Pondicherry, for the longest time, was an item I was itching to tick off on my bucket list. This little French nugget, far too small for an Indian town is located on the East Coast of India, close to Chennai, a bustling metropolis in South India. It’s history is fascinating. Having been set up by the French, captured by the Dutch, recaptured by the French again, and finally, destroyed by the British, this Union Territory merged back into India in the 1950’s. For people who’ve never been to France, this is the closest one can get until you find your way to the land of croissants and exquisite wine.
Another thing that piqued my interest – the societal divide based on caste, whose lines have seemingly blurred today, but were starkly visible a few decades ago. Starting with the name ‘Villa Blanche’ or White Town where the colonists resided, and ‘Villa Noire’ or ‘Black Town,’ now called Heritage Town, where the bourgeois lived. A canal (that now looks like a drain) divides the two right down the middle.
Unlike most tourists who book their stays in White Town or Auroville, I chose to stay in Hotel Annamalai, a refined 3 star hotel in Saram. You see, as a digital marketing consultant who works uninterrupted while I travel, I needed space, connectivity and comfort to work, especially during the scorching afternoons in Tamil Nadu. On reaching Pondicherry, I rented an Activa, which cost Rs. 300 a day, and allowed me to ride to White Town in under 10 minutes, and Auroville in half an hour.
My days of ambling through Pondicherry began earlier than 8 am, when the sunshine was still mellow. Much like Goa, the snoozing lanes were lined with pastel coloured bungalows and pretty pink bougainvillea flowers spilling over the walls. However… reality check! This isn’t what the entire town is made up of. There is also a fair share of charmless concrete buildings where the poorer section of society lives.
The French Riviera of the East also boasts of impressive churches – some distinctly European in design and colour and just a kilometre ahead, bright gaudy ones that are characteristic of South India. Both are fascinating places to visit in their own right.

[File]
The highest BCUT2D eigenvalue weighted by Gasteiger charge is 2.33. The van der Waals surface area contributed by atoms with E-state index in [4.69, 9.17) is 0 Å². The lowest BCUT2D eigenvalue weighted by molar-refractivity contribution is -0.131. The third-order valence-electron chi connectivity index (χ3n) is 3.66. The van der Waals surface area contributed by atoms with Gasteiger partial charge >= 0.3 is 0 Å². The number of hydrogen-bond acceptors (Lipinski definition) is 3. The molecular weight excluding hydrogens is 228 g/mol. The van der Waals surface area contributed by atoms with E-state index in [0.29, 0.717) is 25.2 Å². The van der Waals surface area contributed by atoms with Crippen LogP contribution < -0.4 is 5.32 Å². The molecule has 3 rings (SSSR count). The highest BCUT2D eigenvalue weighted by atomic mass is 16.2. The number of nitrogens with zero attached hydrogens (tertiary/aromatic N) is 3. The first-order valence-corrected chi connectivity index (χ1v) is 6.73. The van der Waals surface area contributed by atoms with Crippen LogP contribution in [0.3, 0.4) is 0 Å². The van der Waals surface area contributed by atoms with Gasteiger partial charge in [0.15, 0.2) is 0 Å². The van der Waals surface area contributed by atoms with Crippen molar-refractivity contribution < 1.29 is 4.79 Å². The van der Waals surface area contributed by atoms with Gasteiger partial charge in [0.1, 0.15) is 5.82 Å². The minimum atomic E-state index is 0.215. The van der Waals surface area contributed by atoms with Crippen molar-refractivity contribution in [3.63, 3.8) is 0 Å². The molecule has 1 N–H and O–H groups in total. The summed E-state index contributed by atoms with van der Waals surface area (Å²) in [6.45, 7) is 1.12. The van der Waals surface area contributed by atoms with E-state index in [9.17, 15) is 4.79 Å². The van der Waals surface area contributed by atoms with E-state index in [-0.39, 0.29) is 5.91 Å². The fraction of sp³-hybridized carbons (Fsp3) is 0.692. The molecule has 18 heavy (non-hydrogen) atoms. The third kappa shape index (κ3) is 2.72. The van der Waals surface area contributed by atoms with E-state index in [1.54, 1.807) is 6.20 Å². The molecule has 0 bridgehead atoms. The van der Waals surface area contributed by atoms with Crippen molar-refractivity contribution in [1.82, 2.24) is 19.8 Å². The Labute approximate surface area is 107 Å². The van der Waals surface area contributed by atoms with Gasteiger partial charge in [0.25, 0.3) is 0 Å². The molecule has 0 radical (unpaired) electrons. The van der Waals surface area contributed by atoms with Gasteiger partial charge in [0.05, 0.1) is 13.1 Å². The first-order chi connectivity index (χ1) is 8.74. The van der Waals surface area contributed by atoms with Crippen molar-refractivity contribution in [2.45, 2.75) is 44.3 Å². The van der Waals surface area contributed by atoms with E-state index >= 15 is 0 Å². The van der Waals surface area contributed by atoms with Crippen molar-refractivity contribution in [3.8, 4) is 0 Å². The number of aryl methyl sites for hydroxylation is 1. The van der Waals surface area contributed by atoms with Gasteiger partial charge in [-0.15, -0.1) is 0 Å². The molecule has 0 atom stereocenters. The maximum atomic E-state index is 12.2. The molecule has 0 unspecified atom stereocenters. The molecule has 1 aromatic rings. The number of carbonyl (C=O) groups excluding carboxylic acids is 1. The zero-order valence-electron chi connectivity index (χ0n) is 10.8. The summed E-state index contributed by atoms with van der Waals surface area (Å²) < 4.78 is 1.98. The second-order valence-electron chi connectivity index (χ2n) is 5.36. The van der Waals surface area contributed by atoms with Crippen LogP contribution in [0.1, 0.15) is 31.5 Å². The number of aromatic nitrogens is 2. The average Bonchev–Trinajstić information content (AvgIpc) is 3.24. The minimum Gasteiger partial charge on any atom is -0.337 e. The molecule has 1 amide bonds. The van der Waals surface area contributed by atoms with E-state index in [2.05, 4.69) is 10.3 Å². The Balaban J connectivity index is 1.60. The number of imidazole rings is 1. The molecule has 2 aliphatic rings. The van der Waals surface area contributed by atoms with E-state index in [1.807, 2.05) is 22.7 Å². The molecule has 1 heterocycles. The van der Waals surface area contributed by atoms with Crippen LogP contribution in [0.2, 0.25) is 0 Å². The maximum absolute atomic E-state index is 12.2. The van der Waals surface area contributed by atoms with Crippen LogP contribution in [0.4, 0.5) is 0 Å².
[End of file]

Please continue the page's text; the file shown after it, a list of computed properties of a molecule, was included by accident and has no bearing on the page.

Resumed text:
Many evenings were spent at the Promenade, a stretch tourists descend upon at sundown. Lined with eateries and a broad, clean walkway, it is a fantastic place to hang out. I personally loved unwinding at Le Café, an open-air 24 hour café on Promenade that offers food at unbelievably low prices and was deserted on all 4 evenings that I spent there. Speaking of food, here are a few sophisticated cafes and must-try restaurants in Pondicherry that you should pay a visit to. For a food connoisseur, you will find instances of two of the world’s greatest culinary cultures – Indian and French – convening with finesse. And for a beer guzzler, you can bid adieu to Tamil Nadu’s alcohol taxes and raise your glasses to dirt cheap alcohol.
History lovers, there’s plenty to make you stop and stare as Pondicherry has a way of leading you back into a world brimming with chivalrous charm. Visit Le Dupleix, a beautiful hotel and restaurant that stands in the stead of the residence of the last Governor of Pondicherry. Other places of interest include the Governor’s Palace, Aurobindo Ashram (if you like meditating), Manakula Vinayagar Temple and maybe spot statue of Dupleix, too!
One cannot go to Pondicherry and not visit the Matri Mandir, an iconic golden globe structure that is a symbol of peace, universal brotherhood and yoga. Auroville is an experiment in human unity and is home to people of at least 5 dozen nationalities. The place is rustic and has the whole ‘return to nature’ utopian charm about it. While it does little to cater to tourists, you will find some darling cafes located here to stop at after your visit to Matri Mandir. Be warned, some of these are located at the end of maze-like mud roads.
Yes, there’s plenty of things to do in this sun-soaked city. I spent 10 days there, and people still look at me like I’m crazy. The rule of thumb is that 3 days is more than enough. However, it would be foolish to let others’ itineraries dictate the duration of your stay and experiences. When you rush through an idyllic city like this one, you miss spotting that old French couple donning a sari and kurta-pyjama as if they’ve been wearing it all their lives. Or the dusky woman in a sari riding an old moped with a bag of baguettes in the basket in front of her. Or the flower seller outside the temple greeting visitors with a grin and ‘bonjour!’ And that would be a shame, wouldn’t it?
P.S. You may also like to read my post on Pichavaram, which is a 200 km drive from Pondicherry, with the 2nd largest mangrove forest in the world.
I hope my posts on Pondicherry help make your travel plans to this town easier. If you have any questions, drop me a message on Facebook, Twitter and Instagram.
Can’t wait to tell you about my next adventure. This time I stayed at a pretty great hostel called Nantin Camp in Nainital. Until next time!